Among the first couple of images that open David Gordon Green's beautiful, beguiling Prince Avalanche is one of a burning forest. It's awe-inspiring and perfectly captured: The camera is just close enough to catch the deadly sensuousness of the flames, yet far enough that the image feels oddly contemplative. An onscreen text informs us that in 1987, wildfires in Texas ravaged 43,000 woodland acres, but we're pretty sure we're not about to get a history lesson.
Prince Avalanche focuses on the comically strained relationship between two men as they work to restore a road that runs through the forest, repainting divider lines and hammering in road markers. Alvin (Paul Rudd) has hired the younger Lance (Emile Hirsch) because he's dating the kid's older sister, Madison. They don't get along: Eager to better himself, Alvin wants to listen to German language lessons on their shared cassette player, while Lance just wants to rock out; Alvin likes the silence in the forest and has taken to camping out there, writing and reading and dreaming about Madison, while Lance just seems like a horndog who looks forward to his next hookup in town every weekend. Their recurring interactions are often intercut with lush, mysterious shots of nature or documentary-style footage of people rummaging among the wreckage of their homes. The gentle comedy of the characters' banter is undercut by the overarching melancholy of the film: We're watching broken people in a broken forest.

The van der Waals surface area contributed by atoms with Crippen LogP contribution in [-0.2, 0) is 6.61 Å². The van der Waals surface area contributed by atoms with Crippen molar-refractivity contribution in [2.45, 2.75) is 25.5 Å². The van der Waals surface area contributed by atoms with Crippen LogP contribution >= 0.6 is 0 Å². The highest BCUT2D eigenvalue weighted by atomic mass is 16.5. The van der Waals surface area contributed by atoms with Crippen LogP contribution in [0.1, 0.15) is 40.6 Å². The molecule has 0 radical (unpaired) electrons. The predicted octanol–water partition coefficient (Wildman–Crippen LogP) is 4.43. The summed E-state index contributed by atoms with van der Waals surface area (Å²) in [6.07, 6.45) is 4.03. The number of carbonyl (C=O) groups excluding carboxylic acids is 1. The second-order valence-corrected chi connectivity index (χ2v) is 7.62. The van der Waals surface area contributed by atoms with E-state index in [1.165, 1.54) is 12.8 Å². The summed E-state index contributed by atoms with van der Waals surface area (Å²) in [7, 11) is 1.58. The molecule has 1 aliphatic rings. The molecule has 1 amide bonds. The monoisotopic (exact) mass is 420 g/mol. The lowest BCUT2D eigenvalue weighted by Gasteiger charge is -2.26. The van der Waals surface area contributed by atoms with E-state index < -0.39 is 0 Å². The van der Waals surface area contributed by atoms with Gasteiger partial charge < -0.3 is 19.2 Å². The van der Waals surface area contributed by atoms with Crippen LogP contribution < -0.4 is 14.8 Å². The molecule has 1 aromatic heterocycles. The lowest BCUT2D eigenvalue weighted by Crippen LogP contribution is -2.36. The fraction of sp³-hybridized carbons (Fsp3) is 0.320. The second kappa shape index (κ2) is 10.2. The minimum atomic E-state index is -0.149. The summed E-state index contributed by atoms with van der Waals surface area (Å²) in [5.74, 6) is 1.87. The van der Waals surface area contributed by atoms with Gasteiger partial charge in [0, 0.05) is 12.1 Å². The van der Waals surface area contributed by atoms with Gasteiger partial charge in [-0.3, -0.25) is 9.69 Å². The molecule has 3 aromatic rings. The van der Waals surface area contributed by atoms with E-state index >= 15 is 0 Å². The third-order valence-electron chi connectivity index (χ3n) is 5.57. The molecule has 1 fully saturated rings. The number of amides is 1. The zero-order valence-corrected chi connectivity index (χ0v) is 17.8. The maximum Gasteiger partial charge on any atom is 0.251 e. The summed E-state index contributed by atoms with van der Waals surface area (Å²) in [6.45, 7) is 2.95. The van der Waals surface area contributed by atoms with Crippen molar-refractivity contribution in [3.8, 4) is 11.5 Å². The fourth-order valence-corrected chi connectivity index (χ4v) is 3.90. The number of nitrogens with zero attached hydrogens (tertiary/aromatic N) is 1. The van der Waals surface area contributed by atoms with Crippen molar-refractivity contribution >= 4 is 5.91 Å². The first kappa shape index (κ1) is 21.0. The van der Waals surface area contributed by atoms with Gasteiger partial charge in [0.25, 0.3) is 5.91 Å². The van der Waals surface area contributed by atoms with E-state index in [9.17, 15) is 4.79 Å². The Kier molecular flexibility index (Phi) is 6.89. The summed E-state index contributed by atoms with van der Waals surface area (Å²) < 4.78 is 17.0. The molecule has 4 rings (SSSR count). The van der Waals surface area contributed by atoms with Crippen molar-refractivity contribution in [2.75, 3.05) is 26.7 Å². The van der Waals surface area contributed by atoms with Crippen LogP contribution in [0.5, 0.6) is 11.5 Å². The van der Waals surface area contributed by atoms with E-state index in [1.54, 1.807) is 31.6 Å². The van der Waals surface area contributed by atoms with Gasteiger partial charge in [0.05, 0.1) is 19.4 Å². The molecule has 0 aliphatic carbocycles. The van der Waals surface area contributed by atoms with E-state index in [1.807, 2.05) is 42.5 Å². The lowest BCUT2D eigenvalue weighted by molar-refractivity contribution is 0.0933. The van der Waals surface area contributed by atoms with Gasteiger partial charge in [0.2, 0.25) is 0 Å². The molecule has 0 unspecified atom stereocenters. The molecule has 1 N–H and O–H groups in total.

You'd expect the film to develop outward from there, to follow these characters through larger, complex narrative incidents and observe their relationship maturing. But the more we watch, the less certain we become as to who they are. The movie barely seems to hold together. Could it even be called a movie? And yet, it's captivating — a bit like Gus Van Sant's Gerry, but not as conceptually hidebound. It transforms before our very eyes. The simple, non-sequitur-laden dialogue at first has a terse naturalism, but then begins to assume a more absurdist quality: ("You tried to kill yourself by jumping off a 12-foot cliff?" "Sometimes I can do things that can't really happen." "What does that mean?" "I'm impossible.") As the movie goes from Hemingway to Beckett, Alvin and Lance go from feeling like two distinct, bickering characters to something more elemental, like two sides of the same self – an adult male meeting his younger self, perhaps.
That so much of Alvin and Lance’s lives revolve around women whom we never see feels strangely poignant and troubling. An older woman does show up at one point, rummaging sadly among the detritus of her home, but later, as the movie moves from the specific to the abstract, even her existence is called into question. The odd title suggests both embryonic masculinity and a compound of the characters' two names, not to mention dominion over the meaningless. A stirring, slow-motion passage of mad, drunken revelry late in the film – set to the ethereal, galloping crescendos of a score by Explosions in the Sky and David Wingo – feels like a psychic avalanche of its own, a willful, joyous regression and revolt. Like the rest of the movie, you don't quite know what to make of it, but it's glorious.